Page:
After the move the market has made over the last four days, a little backing-and-filling is usually healthy. But in the new world, in which all bounces are V-shaped, it's a bit suspect. While the DJIA and S&P 500 were negative, the Nasdaq managed a slight gain and the IWM was flat. Breadth was lackluster with 2,600 gainers to 3,200 losers.
That isn't bad, and there were a few pockets of momentum In Starbucks (SBUX) and Skyworks (SWKS) but leadership remains woefully thin. We could use big stocks and technology names to step up and attract the hot money.
The big issue next week will be whether the bulls have the juice to produce another V-shaped move. There is plenty of optimism that the pattern will continue, and it is hard to argue with it since it has been so consistent for so long. We have a slew of earnings reports due, including Apple (AAPL), Google (GOOGL) and many other key names.
I believe it is highly likely that we are going to have a day of reckoning fairly soon, but that is just a theoretical gut feeling until there is some price action to back it up. For now, the bulls are in control and they are playing like a quarterback with a deflated ball. Many don't like it much, but you'd be fool to bet against them.
Have a great weekend. I'll see you on Monday.
Jan. 23, 2015 | 10:55 AM EST
Eyeing the Semis
- That group looks the most interesting this morning.
Virtually every major move by central bankers in the last five years has not only produced quick market pops but also led to sustained upside rallies. We don't just see "one and done" action. Market players greatly fear being left behind as more cheap money is printed, and they simply refuse to let the market pull back.
The market action is a bit slow this morning, with breadth running about 2,400 gainers to 2,950 decliners, but there is underlying support and I'd be surprised if the bears were able to dig their claws into this action. The key element of the V-shaped moves is the very strong underlying support. Dip buyers simply don't let the market come in very much before they jump in.
The biggest negative of this type of action is that if you aren't a chaser, you are going to struggle to put money to work. Many fund managers would never chase something like Starbucks (SBUX) at this point. Their discipline is to buy pullbacks or at support levels, and they simply don't have much of a chance to do that.
Biotechnology names are struggling but we have bounce action in oil and solar energy. The group that looks the most interesting is semiconductors. Tower Semiconductor (TSEM), a recent Stock of the Week, is up nicely due to positive sympathy with the Skyworks (SWKS) report. Inphi Corp. (IPHI), which has been on watch for a while, is finally coming out of a base, and Radware (RDWR), a Sharkfolio holding, is bouncing back from yesterday's weakness.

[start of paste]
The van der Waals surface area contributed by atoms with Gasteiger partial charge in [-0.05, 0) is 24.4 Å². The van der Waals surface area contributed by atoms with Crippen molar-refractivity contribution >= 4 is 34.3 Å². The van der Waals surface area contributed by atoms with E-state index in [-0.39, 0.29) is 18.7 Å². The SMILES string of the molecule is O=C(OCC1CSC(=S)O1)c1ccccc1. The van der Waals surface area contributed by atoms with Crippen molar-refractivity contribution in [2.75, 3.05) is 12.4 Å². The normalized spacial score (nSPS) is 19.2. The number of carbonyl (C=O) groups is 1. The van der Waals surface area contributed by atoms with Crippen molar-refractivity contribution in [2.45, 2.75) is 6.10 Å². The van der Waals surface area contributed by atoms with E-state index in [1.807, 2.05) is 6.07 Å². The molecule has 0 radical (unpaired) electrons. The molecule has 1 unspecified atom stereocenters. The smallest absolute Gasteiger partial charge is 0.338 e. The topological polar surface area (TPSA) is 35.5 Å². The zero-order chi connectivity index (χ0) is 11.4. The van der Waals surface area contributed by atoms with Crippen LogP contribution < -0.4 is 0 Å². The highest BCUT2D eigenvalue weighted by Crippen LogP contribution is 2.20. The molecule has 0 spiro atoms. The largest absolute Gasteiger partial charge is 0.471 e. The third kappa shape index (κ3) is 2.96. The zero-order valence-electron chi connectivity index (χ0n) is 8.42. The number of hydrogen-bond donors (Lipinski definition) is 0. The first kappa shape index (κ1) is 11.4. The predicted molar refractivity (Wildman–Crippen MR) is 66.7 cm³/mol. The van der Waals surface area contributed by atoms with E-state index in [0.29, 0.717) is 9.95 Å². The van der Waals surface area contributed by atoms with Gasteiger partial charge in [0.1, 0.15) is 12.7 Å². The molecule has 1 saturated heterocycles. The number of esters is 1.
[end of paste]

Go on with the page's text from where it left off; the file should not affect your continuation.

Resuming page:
Once again, the close today is going to be key. If this market is unable to build on yesterday's spike, that will be a major change in character.
At the time of publication, Rev Shark was long TSEM, IPHI and RDWR, although positions may change at any time.
Jan. 23, 2015 | 7:17 AM EST
The V-Shaped Bounce Is Back
- The million-dollar question is: will it stay?
The more things change, the more they are the same.
Once again, the market demonstrates that the "sell the news" trade just doesn't work when the central bankers go to work. The ECB did an excellent job of managing expectations and after a brief dip it was up, up and away once again. The million dollar question now is whether we can keep on running.
While many market players believed that the V-shaped bounce was unlikely after the poor start to the new year, we have yet another one under way right now. The indices are now up four days in a row and have created a big supply of underinvested bulls, uncertain bears and plenty of potential dip buyers. Those are the main ingredients of V-shaped moves and those forces only become more powerful as the market powers higher.
While indexers and buy-and-holders love the V-shaped moves, they are much more problematic for traders. The big problem is that the action never really creates very healthy charts. There is little basing, and we don't see the traditional follow-through that traders look for after a correction. We just go straight down and straight back up, which never makes for easy entries, especially if don't like to chase things as they head into resistance levels.
This is exactly the sort of action that has doomed so many fund managers to underperformance. They play strong defense, but then are unable to adjust quickly enough to reload for the rallies like yesterday. Even worse is that many keep looking for things like a "sell the news" reaction and grossly underestimate the potential for another V-shaped move.
The ball is now solidly in the bulls' court, and if the pattern holds, this uptrend is going to persist. It would be a major change in character if we underwent a sharp reversal. It is earnings season, so we have some additional catalysts for individual stocks to keep things interesting, but the main dynamic for the market now is finding long exposure due to fear this market will run away to the upside again.
From a stock-picking perspective, the biggest issue right now is the lack of good quality leadership. Biotechnology stocks have been the primary leader for a while but are starting to look tired and are increasingly erratic. Yesterday we saw money move back into some of the big cap technology names like Google (GOOGL), Amazon (AMZN), Alibaba (BABA), etc. Those stocks benefit from fund managers that have big money to put to work and need high levels of liquidity.
Early indications are flat to slightly positive, but you can bet that after yesterday the dip buyers are lurking. Putting money to work is the big challenge, especially if you don't like to chase, and that will keep a bid under this market.